Nah, it's not really like that. It's just intensity, power, a sort of kinetic chiarascurro, and that's exciting; knowing what you know now, all that experience filters your view and colors your desires. You know how to play with fire, or at least imagine that you do. Screen Shot 2013-04-16 at 11.03.53 PM

Is someone reading this and thinking very earnest thoughts? Let's turn the record over and consider this. It is raining hard as I write this, the iPod across the room is playing a gentle jazz tune, I forgot to wash some of the paint off my legs from when I was working on a new canvas earlier, and in a few minutes, when I turn out the light to sleep, I'll press one of the pillows to my side in this great big bed, and contemplate something only briefly earnestly. 

From here Panties

To here
Screen Shot 2013-04-16 at 10.53.04 PM

Bill Holden was a movie star, a box office hero. Did he want to be revered for more than that? Did he want to be revered at all? Probably not. Who can ever live up to it?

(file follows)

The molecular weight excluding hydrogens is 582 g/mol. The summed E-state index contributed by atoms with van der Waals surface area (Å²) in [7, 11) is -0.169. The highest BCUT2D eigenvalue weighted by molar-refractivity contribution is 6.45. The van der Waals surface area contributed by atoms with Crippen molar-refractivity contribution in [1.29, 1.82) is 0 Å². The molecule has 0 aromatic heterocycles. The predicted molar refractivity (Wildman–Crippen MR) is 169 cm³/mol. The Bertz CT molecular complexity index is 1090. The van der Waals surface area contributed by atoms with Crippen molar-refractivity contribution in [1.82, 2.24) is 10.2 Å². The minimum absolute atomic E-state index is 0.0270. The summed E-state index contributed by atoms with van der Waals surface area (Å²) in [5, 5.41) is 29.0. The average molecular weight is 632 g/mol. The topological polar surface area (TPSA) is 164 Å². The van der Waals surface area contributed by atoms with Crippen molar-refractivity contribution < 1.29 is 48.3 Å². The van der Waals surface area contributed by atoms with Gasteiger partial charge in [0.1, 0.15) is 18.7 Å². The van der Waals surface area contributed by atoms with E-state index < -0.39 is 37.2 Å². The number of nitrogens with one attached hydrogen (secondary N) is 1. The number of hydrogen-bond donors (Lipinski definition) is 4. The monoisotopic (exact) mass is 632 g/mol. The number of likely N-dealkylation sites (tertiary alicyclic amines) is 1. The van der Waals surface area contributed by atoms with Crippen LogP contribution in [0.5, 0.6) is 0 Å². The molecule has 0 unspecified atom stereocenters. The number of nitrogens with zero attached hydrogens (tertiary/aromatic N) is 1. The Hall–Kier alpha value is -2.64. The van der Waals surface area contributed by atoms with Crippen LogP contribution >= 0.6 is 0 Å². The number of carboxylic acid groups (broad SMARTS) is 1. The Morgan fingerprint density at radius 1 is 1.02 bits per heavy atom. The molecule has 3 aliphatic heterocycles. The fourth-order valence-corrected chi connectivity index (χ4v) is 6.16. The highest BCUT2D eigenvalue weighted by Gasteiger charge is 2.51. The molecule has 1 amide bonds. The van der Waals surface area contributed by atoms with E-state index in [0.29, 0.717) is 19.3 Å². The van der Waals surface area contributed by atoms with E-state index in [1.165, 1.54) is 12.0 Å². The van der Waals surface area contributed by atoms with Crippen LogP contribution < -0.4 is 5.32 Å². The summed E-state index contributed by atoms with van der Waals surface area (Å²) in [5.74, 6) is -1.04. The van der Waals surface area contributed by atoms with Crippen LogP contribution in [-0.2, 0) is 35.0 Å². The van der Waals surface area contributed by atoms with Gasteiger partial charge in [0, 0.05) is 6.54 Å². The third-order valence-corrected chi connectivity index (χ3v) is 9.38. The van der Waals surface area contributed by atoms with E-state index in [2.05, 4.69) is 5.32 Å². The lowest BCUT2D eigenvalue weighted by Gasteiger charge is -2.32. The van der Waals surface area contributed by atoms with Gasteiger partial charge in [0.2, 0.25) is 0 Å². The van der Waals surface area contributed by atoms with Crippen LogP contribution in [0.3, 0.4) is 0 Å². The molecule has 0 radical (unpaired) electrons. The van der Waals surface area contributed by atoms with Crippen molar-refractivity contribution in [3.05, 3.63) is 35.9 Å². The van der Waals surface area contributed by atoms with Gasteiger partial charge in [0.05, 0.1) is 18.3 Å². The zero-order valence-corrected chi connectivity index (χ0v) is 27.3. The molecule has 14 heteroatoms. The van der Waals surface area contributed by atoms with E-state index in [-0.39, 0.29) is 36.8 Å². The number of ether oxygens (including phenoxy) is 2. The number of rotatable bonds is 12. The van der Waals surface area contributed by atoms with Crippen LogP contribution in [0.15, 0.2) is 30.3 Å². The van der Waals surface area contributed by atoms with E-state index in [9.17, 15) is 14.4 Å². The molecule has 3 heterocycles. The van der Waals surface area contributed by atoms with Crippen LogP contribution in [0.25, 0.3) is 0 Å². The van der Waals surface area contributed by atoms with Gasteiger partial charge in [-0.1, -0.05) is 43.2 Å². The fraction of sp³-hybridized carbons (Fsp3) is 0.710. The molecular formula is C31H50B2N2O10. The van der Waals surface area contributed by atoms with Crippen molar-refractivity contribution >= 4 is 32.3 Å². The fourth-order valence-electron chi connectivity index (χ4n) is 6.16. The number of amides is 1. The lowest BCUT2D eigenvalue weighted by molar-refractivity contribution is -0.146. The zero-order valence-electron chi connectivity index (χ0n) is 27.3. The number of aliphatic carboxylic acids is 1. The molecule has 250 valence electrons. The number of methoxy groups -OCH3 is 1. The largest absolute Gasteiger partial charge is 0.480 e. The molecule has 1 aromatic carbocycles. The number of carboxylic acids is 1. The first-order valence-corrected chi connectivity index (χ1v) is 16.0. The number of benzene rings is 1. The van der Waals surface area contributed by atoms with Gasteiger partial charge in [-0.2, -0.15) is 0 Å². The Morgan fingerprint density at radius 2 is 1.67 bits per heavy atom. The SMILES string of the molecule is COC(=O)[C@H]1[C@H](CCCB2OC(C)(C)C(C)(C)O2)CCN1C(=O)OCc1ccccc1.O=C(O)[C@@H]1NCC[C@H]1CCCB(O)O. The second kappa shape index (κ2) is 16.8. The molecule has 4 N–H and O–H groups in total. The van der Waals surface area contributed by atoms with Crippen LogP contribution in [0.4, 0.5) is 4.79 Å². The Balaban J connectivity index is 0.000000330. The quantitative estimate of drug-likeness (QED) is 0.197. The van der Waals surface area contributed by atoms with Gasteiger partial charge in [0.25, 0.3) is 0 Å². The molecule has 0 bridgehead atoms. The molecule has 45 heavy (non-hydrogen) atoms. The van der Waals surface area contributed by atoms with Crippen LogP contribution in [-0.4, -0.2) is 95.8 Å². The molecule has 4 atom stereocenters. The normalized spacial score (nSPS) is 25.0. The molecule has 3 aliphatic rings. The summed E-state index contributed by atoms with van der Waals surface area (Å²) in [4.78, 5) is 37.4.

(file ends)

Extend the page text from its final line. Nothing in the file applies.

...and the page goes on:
I watch this and grow sad and think, yes, he died too soon. It was a "wrong" death. 

But I cannot be serious for more than 9 minutes at a time. (And as pt 2 appears to be missing, that's just as well.) So then I go back to thinking of him as my boyfriend Bill, just before I drift off to sleep.

Like this, Supper

Or this,  Cognac

And especially like this: Tracks

More photos collected here.


I've Got A Crush On You and this thing about men

Okay, this is Frank singing for Columbia Records in 1948. He was 32ish. This is a little over 3 minutes long.

I've Got A Crush On You

And here he is for his own label, Reprise Records, in 1960. He was 44ish. And it's about a minute shorter, which is too bad, but it's because there's not so much horn action.

I've Got A Crush On You

I mean, you see what I'm saying here? They're both very good. But only one of them sends me. 

Youth is wasted on the wrong people. 

 

 


Wherein I wax on a bit about Bill Holden's bare chest

One of the best things about watching a William Holden movie from the mid-50s to early 70s is there's a high degree of likelihood he'll be in some state of partial undress, rather a lot of the time. In fact, if you look at candid photographs of him out having his real life adventures, you'll see that he's often shirtless in those as well, or unbuttoned, wearing shorts, barefoot, etc. The man clearly enjoyed being a natural part of nature, though they say (they who say these things) that he was obsessed with showering, too. Well, maybe there's the answer; you take a shower four times a day, you tire of putting on a new set of clothes each time. 

Breezy-1973-William-Holden-pic-91